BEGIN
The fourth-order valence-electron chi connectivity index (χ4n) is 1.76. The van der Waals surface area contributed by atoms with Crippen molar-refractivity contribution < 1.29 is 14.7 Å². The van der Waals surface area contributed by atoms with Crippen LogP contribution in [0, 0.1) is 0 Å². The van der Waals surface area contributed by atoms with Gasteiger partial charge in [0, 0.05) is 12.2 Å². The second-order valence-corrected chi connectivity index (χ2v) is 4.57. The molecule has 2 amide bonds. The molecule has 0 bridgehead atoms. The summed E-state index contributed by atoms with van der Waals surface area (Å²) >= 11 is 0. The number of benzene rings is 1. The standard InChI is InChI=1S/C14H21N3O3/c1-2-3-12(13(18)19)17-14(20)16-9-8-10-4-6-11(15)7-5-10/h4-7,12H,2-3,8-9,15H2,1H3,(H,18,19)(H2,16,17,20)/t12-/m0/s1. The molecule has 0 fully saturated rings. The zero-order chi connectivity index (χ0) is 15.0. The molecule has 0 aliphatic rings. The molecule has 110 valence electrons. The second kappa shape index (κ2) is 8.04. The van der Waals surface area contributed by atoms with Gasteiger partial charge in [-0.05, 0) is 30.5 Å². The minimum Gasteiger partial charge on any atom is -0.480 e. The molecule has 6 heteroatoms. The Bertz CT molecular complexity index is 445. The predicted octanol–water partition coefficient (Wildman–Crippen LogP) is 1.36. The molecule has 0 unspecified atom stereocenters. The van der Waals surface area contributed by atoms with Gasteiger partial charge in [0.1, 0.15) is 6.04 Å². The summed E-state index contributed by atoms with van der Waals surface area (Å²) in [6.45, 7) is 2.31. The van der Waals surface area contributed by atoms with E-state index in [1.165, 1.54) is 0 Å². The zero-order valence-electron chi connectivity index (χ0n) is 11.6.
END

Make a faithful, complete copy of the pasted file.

The fourth-order valence-electron chi connectivity index (χ4n) is 1.76. The van der Waals surface area contributed by atoms with Crippen molar-refractivity contribution < 1.29 is 14.7 Å². The van der Waals surface area contributed by atoms with Crippen LogP contribution in [0, 0.1) is 0 Å². The van der Waals surface area contributed by atoms with Gasteiger partial charge in [0, 0.05) is 12.2 Å². The second-order valence-corrected chi connectivity index (χ2v) is 4.57. The molecule has 2 amide bonds. The molecule has 0 bridgehead atoms. The summed E-state index contributed by atoms with van der Waals surface area (Å²) >= 11 is 0. The number of benzene rings is 1. The standard InChI is InChI=1S/C14H21N3O3/c1-2-3-12(13(18)19)17-14(20)16-9-8-10-4-6-11(15)7-5-10/h4-7,12H,2-3,8-9,15H2,1H3,(H,18,19)(H2,16,17,20)/t12-/m0/s1. The molecule has 0 fully saturated rings. The zero-order chi connectivity index (χ0) is 15.0. The molecule has 0 aliphatic rings. The molecule has 110 valence electrons. The second kappa shape index (κ2) is 8.04. The van der Waals surface area contributed by atoms with Gasteiger partial charge in [-0.05, 0) is 30.5 Å². The minimum Gasteiger partial charge on any atom is -0.480 e. The molecule has 6 heteroatoms. The Bertz CT molecular complexity index is 445. The predicted octanol–water partition coefficient (Wildman–Crippen LogP) is 1.36. The molecule has 0 unspecified atom stereocenters. The van der Waals surface area contributed by atoms with Gasteiger partial charge in [0.1, 0.15) is 6.04 Å². The summed E-state index contributed by atoms with van der Waals surface area (Å²) in [6.45, 7) is 2.31. The van der Waals surface area contributed by atoms with E-state index in [1.165, 1.54) is 0 Å². The zero-order valence-electron chi connectivity index (χ0n) is 11.6.